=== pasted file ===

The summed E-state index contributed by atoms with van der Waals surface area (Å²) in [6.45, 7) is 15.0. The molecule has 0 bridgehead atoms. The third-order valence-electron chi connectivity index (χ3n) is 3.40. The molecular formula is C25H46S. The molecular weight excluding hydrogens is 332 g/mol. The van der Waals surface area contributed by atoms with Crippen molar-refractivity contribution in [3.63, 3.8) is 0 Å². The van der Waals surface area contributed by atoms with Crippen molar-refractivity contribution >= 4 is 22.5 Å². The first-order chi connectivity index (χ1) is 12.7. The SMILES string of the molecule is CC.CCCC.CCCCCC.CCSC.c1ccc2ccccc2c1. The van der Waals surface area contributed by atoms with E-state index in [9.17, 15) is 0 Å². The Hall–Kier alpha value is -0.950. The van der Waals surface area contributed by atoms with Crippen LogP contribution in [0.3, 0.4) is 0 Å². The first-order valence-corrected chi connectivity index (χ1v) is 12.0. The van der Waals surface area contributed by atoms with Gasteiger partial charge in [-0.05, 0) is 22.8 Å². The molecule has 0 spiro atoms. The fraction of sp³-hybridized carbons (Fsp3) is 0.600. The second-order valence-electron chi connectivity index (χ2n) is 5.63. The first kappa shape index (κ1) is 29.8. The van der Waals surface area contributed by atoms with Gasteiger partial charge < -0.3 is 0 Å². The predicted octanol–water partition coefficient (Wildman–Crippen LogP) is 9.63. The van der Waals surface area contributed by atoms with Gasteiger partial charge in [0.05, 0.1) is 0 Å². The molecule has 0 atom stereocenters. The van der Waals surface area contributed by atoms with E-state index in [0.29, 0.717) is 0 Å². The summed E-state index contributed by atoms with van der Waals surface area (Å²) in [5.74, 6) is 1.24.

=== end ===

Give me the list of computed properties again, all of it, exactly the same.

The summed E-state index contributed by atoms with van der Waals surface area (Å²) in [6.45, 7) is 15.0. The molecule has 0 bridgehead atoms. The third-order valence-electron chi connectivity index (χ3n) is 3.40. The molecular formula is C25H46S. The molecular weight excluding hydrogens is 332 g/mol. The van der Waals surface area contributed by atoms with Crippen molar-refractivity contribution in [3.63, 3.8) is 0 Å². The van der Waals surface area contributed by atoms with Crippen molar-refractivity contribution >= 4 is 22.5 Å². The first-order chi connectivity index (χ1) is 12.7. The SMILES string of the molecule is CC.CCCC.CCCCCC.CCSC.c1ccc2ccccc2c1. The van der Waals surface area contributed by atoms with E-state index in [9.17, 15) is 0 Å². The Hall–Kier alpha value is -0.950. The van der Waals surface area contributed by atoms with Crippen LogP contribution in [0.3, 0.4) is 0 Å². The first-order valence-corrected chi connectivity index (χ1v) is 12.0. The van der Waals surface area contributed by atoms with Gasteiger partial charge in [-0.05, 0) is 22.8 Å². The molecule has 0 spiro atoms. The fraction of sp³-hybridized carbons (Fsp3) is 0.600. The second-order valence-electron chi connectivity index (χ2n) is 5.63. The first kappa shape index (κ1) is 29.8. The van der Waals surface area contributed by atoms with Gasteiger partial charge < -0.3 is 0 Å². The predicted octanol–water partition coefficient (Wildman–Crippen LogP) is 9.63. The van der Waals surface area contributed by atoms with Gasteiger partial charge in [0.05, 0.1) is 0 Å². The molecule has 0 atom stereocenters. The van der Waals surface area contributed by atoms with E-state index in [0.29, 0.717) is 0 Å². The summed E-state index contributed by atoms with van der Waals surface area (Å²) in [5.74, 6) is 1.24.